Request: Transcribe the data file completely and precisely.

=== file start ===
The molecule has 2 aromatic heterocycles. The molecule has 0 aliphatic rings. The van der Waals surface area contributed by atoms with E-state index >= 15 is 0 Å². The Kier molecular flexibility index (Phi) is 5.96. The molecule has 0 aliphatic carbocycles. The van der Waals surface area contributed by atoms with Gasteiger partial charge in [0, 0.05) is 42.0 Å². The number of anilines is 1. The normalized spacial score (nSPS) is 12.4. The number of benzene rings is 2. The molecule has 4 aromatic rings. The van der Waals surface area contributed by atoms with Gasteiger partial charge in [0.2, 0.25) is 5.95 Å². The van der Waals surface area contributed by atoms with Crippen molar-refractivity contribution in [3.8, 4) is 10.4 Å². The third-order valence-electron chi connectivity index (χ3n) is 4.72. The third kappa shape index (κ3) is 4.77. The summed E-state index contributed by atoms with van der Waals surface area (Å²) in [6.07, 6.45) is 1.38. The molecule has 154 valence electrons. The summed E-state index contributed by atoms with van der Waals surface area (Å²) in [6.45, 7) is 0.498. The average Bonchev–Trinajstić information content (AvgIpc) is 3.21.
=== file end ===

The molecule has 2 aromatic heterocycles. The molecule has 0 aliphatic rings. The van der Waals surface area contributed by atoms with E-state index >= 15 is 0 Å². The Kier molecular flexibility index (Phi) is 5.96. The molecule has 0 aliphatic carbocycles. The van der Waals surface area contributed by atoms with Gasteiger partial charge in [0, 0.05) is 42.0 Å². The number of anilines is 1. The normalized spacial score (nSPS) is 12.4. The number of benzene rings is 2. The molecule has 4 aromatic rings. The van der Waals surface area contributed by atoms with Gasteiger partial charge in [0.2, 0.25) is 5.95 Å². The van der Waals surface area contributed by atoms with Crippen molar-refractivity contribution in [3.8, 4) is 10.4 Å². The third-order valence-electron chi connectivity index (χ3n) is 4.72. The third kappa shape index (κ3) is 4.77. The summed E-state index contributed by atoms with van der Waals surface area (Å²) in [6.07, 6.45) is 1.38. The molecule has 154 valence electrons. The summed E-state index contributed by atoms with van der Waals surface area (Å²) in [6.45, 7) is 0.498. The average Bonchev–Trinajstić information content (AvgIpc) is 3.21.